Loggerhead hatchlings, however, are able to manage this feat as soon as they reach the sea from their nests. The young loggerheads then spend several years successfully navigating complex migratory routes over thousands of miles of ocean.
New Jersey Endangered and Threatened Species Field Guide
To carry out the research loggerhead hatchlings from Florida were placed in circular water containers and tethered to electronic tracking systems to monitor their swimming direction. The hatchlings were then exposed to magnetic fields which replicated the fields they would come across in two locations on the same latitude but different longitude along their migratory route. The turtles reacted to each magnetic field by swimming in the directions that would, in the real location, take them along their circular migratory route.
The researchers say this shows that the hatchlings are able to determine longitude using information from the magnetic field.
Nathan Putman explains that "along the migratory route of loggerheads, nearly all regions are marked by unique combinations of intensity field strength and inclination angle the angle that field lines intersect the surface of the Earth ". Dr Kenneth Lohmann, director of the laboratory where this research was carried out, said the research "not only solves a long-standing mystery of animal behaviour but may also be useful in sea turtle conservation".
The research might even have a role to play in the development of human navigational technologies, according to Nathan Putman.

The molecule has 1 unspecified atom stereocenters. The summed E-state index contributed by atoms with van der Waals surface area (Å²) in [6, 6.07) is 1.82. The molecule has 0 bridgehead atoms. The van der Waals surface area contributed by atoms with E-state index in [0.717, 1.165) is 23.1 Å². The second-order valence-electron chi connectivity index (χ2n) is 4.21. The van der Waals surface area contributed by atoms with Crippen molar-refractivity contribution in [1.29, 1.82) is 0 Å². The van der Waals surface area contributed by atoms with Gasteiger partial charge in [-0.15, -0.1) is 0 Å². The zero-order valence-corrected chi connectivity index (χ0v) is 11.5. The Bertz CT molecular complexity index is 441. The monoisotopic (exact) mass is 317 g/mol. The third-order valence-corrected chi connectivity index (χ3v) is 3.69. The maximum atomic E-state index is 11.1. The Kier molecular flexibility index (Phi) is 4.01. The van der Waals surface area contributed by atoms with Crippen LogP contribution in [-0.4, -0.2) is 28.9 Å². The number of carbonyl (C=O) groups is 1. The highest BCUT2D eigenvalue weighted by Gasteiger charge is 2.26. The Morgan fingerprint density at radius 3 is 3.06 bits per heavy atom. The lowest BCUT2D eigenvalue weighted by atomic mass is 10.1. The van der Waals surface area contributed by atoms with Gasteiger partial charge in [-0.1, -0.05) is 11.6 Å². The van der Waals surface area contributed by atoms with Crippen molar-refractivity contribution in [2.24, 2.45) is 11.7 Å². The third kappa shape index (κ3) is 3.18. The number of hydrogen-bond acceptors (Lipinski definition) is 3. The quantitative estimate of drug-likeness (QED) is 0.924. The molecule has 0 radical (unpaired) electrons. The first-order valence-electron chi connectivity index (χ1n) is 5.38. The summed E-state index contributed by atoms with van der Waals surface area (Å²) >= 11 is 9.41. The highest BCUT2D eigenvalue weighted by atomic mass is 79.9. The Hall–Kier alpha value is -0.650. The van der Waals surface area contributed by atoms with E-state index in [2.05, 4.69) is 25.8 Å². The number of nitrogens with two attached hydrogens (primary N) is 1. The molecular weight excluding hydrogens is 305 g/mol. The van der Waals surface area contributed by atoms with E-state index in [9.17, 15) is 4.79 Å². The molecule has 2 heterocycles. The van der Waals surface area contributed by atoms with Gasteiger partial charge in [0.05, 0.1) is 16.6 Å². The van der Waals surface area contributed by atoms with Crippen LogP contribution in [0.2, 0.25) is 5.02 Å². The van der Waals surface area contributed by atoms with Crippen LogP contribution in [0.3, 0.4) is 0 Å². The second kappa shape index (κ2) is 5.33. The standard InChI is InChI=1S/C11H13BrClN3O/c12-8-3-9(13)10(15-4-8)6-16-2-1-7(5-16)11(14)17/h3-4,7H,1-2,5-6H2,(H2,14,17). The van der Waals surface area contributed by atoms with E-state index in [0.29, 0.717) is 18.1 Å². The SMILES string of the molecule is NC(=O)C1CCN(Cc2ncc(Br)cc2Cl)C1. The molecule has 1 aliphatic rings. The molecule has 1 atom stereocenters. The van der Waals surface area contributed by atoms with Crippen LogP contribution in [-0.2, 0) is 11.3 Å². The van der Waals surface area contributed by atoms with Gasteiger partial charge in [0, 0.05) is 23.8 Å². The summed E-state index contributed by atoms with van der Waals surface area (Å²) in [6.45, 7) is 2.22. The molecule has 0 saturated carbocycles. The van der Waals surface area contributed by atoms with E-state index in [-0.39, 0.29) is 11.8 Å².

Statewide & Local SC Loggerhead Advocacy Groups
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Why, almost 60 years after he first appeared in the Daily Mirror, is a layabout lout from north-east England still so loved around the world? The BBC is not responsible for the content of external sites. Read more. This page is best viewed in an up-to-date web browser with style sheets CSS enabled.
Species Profile: Loggerhead Sea Turtle (Caretta caretta) | SREL Herpetology
They eat horseshoe crabs, clams, mussels, and other invertebrates. Their powerful jaw muscles help them to easily crush the shellfish.
Habitat: Prefer to feed in coastal bays and estuaries, as well as in the shallow water along the continental shelves of the Atlantic, Pacific and Indian Oceans. Nesting: Nest at intervals of 2 to 4 years. They lay 3 to 6 nests per season, approximately 12 to 14 days apart. Lays average of between to eggs in each nest. Eggs incubate for about 60 days. Status: U.
Federal Endangered Species Act. International — Listed as Vulnerable facing a high risk of extinction in the wild in the near future by the International Union for Conservation of Nature and Natural Resources.
How much do you know about these beautiful sea creatures?
Threats to Survival: The greatest threat is loss of nesting habitat due to coastal development, predation of nests, and human disturbances such as coastal lighting and housing developments that cause disorientations during the emergence of hatchlings. Other major threats include incidental capture in longline fishing, shrimp trawling and pollution. Incidental capture in fisheries is thought to have played a significant role in the recent population declines observed for the loggerhead.